Unique challenges bring O&M into focus

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pv magazine: What is New Green Power’s current project status and market positioning?

Andy Tang: We are now the leading project development, EPC, and O&M company in Taiwan. Here in Taiwan we have completed around 50 MW of PV, and if we include the projects we have developed in Japan it is 150 MW.

And what is your outlook for 2018?

This year we are aiming to complete around another 50 MW of PV projects.

How would you describe New Green Power’s projects in Taiwan?

Most of the projects are on rooftops, because ground-mounted projects are not easy to develop in Taiwan – due to complicated policy and regulations.

Besides rooftop projects, we are also doing floating projects in 2018 – around 40 MW in total across four or five projects. Some big ground-mounted projects will be started in 2019. There is a 30 MW [project] plus two 20 MW projects, so around 70 MW of ground-mounted systems next year.

Because regulations are quite complicated in Taiwan, investors are looking to work with local partners. One investor we work with is Macquarie Capital, and they are a good example of this.

Taiwan is not such a big island. How difficult is it to find suitable land for ground-mounted PV projects?

Our government has announced some special areas that are not appropriate for agriculture. So our government wants our investors to utilize this kind of land to build up  PV systems. Here in Taiwan, there is no really good land for us to build ground-mounted solar PV projects on. Most of the land which can be used to develop solar projects, is not in very good condition.

And how do you deal with this low quality of land?

Most of the time we use concrete piles and enhance the height of the system to around two meters – at least – in order to avoid flooding issues and sinking land issues. Often the drainage systems there are not good.

And installing close to the coast can also be tricky. What do you do there?

Salt problems are another big issue. We have to use a special coating for the modules, which is salt resistant. Recently we used a module that was manufactured in Taiwan, mainly because of the FIT – there is a special FIT bonus if we use a module made in Taiwan.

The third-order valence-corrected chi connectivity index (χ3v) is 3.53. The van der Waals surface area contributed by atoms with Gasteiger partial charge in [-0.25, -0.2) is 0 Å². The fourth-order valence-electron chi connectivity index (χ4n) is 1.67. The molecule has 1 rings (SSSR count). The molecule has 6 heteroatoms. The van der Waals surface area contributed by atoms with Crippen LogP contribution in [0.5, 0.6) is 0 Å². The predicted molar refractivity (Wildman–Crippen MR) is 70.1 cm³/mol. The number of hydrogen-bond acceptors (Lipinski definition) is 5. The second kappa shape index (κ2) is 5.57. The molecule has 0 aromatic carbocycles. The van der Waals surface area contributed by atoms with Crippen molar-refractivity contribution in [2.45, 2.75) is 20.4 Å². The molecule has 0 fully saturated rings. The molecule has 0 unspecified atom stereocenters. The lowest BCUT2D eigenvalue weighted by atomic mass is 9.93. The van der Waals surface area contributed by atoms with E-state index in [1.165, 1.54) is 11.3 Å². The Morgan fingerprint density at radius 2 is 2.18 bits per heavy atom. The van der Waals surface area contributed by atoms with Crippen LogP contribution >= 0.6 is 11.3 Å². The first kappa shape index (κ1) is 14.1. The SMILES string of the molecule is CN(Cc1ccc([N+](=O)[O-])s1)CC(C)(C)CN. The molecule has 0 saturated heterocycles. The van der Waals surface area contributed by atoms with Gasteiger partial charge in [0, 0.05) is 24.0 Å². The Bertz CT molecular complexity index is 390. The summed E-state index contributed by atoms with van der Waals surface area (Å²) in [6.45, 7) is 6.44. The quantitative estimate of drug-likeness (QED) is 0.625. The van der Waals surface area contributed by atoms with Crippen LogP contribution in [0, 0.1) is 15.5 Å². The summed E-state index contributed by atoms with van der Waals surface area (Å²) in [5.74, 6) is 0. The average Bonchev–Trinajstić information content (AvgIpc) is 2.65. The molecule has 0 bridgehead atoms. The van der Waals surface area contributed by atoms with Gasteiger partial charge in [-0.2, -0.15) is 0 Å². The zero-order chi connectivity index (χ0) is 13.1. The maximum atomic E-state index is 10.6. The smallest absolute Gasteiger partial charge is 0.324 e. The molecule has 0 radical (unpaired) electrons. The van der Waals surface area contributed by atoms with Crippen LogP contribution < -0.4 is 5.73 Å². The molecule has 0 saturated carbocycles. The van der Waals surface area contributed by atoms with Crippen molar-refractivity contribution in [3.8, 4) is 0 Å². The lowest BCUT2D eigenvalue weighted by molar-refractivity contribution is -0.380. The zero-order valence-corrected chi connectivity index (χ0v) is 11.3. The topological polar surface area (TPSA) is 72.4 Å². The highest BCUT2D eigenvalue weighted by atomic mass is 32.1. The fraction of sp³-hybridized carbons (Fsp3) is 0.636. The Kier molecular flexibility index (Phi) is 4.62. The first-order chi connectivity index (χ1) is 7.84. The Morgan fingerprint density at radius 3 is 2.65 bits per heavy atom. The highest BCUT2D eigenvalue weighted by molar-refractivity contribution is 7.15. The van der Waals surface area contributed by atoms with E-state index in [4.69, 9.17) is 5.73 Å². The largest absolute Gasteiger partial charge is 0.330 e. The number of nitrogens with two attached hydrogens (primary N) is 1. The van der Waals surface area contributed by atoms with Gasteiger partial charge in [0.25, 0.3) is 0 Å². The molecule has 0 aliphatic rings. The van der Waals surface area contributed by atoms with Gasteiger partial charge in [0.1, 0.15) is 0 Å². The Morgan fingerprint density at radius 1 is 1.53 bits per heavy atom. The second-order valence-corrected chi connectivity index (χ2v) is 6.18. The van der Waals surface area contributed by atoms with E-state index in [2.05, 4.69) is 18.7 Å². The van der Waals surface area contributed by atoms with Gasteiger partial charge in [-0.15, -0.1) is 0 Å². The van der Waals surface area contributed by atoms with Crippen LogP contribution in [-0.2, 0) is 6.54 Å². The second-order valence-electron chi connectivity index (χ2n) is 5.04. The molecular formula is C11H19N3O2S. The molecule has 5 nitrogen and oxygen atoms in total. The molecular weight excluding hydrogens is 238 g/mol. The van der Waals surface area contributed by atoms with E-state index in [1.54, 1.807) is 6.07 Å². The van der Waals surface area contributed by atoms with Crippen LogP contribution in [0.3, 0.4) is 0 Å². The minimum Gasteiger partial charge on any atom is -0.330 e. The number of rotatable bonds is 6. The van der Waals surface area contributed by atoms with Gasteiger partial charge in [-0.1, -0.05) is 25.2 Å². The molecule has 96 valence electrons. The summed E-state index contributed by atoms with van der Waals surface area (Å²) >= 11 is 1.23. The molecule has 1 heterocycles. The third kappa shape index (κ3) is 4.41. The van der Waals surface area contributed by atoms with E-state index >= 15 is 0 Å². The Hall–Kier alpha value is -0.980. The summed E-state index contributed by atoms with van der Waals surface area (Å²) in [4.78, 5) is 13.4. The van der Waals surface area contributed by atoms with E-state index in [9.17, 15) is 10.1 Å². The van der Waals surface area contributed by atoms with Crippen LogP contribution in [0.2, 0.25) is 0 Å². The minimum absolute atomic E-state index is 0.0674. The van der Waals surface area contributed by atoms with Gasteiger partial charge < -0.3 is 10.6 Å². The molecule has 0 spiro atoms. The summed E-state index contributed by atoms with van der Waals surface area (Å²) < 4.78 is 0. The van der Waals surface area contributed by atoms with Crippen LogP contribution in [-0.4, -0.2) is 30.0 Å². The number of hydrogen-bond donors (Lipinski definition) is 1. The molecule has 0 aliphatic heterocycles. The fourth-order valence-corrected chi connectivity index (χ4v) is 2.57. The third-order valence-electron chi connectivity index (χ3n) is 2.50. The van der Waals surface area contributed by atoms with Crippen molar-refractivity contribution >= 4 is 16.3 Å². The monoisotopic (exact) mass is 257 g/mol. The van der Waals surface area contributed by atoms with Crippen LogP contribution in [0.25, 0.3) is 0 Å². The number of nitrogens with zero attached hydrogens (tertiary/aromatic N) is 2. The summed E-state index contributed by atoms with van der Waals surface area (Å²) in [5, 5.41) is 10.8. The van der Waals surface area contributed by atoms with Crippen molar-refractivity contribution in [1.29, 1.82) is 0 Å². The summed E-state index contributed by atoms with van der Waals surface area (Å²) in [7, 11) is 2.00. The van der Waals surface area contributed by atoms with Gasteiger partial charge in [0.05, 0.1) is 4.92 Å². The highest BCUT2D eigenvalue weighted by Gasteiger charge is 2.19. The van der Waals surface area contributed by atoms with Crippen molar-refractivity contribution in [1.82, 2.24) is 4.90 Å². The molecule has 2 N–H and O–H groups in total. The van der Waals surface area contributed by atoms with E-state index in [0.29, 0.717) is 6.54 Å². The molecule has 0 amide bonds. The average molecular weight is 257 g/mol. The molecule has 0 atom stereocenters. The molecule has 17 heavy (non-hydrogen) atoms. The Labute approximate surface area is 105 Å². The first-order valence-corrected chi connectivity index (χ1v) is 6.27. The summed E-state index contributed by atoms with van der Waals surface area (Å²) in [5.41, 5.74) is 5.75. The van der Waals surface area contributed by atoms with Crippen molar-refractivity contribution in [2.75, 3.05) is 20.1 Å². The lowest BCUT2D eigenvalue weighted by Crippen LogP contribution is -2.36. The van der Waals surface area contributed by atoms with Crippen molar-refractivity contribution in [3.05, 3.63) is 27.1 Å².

But the modules we use pass strict and severe tests, and some have received special certificates from Taiwan, to make sure they can cope.

You also partner with Huawei, both for use in your projects but also as a distributor. Why did you make that decision?

We work with Huawei because after we conducted a lot of studies, we concluded that their products are very reliable over the long term.

What features in particular give Huawei’s products an advantage?

They are robust and offer  products with multiple MPPT trackers. There is also the ease of installation.

But I think most importantly, Huawei has integrated its communications technology into the solar inverter – which is good for our monitoring systems, and for long-term operations and maintenance (O&M). At the same time their name brand is very good. They are a big brand.

You mention ‘robust’. There is salt spray, heavy rain, even typhoons and hot, humid conditions in Taiwan. Huawei inverters can survive these conditions?

Yes, that has not been a problem.

You also carry out O&M for your own and other arrays. How does this work?

Usually, we sign a contract for five years with the plant owner and renew this automatically if nothing special happens. At the moment we provide O&M services for around 70 MW of solar PV.

We integrate the string monitor design into our O&M approach, and from this perspective we can easily check which string is not in good condition and we can check – test – for that string. If our investor partner does not have string monitoring available then it is more difficult to check which string and which panel is going wrong.

In 2018, the company expects to develop around 40 MW of floating solar projects in Taiwan. To date, much of New Green Power’s operational capacity has been on rooftops, due to land constraints.

You now have a big pipeline for 2018 and 2019 – including floating PV, ground-mounted, and rooftop. Will you work with Huawei on these?

Yes. With most of these projects we will cooperate with Huawei.

You also act as a distributor for Huawei. Do some customers have a preference for home-grown inverter suppliers?

Some customers don’t like to use mainland Chinese products. But from our perspective, we use a good product no matter where it is from. Huawei is a good PV inverter manufacturer, and they are very professional and can respond to our questions in time. We are very happy to cooperate with them. We are their biggest distributor in Taiwan.